Biobanks and human bio-objects: social dynamics in health contexts
Author: Brígida Riso, email@example.com
University: ISCTE-IUL, Portugal
Supervisor: Graça Carapinheiro
Year of completion: In progress
Language of dissertation: Portuguese
Areas of Research: Health , Science and Technology , Body in the Social Sciences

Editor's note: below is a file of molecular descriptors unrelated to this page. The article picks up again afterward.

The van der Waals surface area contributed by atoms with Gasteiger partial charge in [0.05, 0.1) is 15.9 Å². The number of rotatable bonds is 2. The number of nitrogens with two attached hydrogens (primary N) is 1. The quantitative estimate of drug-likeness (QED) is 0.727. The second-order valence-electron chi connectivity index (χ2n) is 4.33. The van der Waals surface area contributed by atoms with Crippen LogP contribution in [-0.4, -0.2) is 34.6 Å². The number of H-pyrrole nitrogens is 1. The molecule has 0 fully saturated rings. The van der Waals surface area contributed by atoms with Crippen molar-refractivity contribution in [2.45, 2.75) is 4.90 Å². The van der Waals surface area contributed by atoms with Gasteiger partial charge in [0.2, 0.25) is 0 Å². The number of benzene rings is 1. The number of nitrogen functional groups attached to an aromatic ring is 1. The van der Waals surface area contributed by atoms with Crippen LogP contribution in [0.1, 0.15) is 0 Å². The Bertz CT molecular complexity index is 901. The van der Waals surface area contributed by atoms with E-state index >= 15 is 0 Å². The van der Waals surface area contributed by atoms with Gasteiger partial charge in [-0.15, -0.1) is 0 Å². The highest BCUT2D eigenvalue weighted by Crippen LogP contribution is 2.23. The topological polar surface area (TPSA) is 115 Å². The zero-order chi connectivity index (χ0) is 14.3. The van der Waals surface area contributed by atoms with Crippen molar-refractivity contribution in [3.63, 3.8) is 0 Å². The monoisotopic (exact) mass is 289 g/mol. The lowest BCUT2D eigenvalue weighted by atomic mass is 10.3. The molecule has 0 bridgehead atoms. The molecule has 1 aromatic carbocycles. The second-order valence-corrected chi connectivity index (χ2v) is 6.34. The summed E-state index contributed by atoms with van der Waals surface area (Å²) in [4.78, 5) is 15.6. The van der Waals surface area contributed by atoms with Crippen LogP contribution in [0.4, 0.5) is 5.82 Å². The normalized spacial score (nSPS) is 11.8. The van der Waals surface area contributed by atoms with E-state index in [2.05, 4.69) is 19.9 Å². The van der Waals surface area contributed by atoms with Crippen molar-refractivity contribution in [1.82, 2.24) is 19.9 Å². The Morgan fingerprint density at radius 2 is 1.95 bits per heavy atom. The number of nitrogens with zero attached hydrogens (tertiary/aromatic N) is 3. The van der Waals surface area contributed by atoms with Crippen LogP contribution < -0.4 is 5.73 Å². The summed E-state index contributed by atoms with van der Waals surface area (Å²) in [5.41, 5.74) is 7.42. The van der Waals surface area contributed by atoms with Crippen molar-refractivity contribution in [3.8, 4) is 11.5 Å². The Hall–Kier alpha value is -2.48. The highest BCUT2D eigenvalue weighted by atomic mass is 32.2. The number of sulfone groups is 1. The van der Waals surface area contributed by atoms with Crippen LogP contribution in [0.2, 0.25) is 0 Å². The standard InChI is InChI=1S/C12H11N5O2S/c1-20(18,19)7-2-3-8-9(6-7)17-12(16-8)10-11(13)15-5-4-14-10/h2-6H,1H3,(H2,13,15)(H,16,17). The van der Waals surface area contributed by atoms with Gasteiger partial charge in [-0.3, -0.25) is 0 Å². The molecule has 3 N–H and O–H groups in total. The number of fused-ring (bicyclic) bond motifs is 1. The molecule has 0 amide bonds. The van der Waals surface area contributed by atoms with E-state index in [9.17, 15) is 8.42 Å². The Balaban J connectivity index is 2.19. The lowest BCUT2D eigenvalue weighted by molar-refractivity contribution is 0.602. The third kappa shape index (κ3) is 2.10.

The systematic storing of human biological samples in biobanks has increased in Portugal and worldwide. The creation of the UK Biobank and the phenomenon of deCode Genetics in Iceland are paradigmatic cases which have led to a widespread discussion in Europe about ethical, legal and social issues concerning banks of biological samples and genetic databases. In Portugal biobanks are mostly focused on forensic, medical diagnosis and therapeutic purposes. Although there is no specific legal framework, it is possible to identify some biobanks engaged in clinical research and health innovation. These units, usually committed with high levels of medical training, research and development, have human biological samples as their study and work object. The medical gaze is now focusing in a deeper analysis of the body; genes, cells and nano entities are enough to produce a medical diagnostic, in certain cases. The biological products gain an autonomous existence and identity, different from those of the human individual who has given the sample, throughout a bio-objectification process. The samples are collected in a voluntary basis, from ill and healthy donors, and are scrutinized under advanced technologies, which codify and order, promoting tumours and surgical waste into objects of science and health innovation. This research, grounded in a health sociology perspective, explores how the collection and storage of these human biological samples in specific places for clinical research is generating novel ways to interpret and define body boundaries, new configurations of health and illness, and the design of sophisticated politics of life.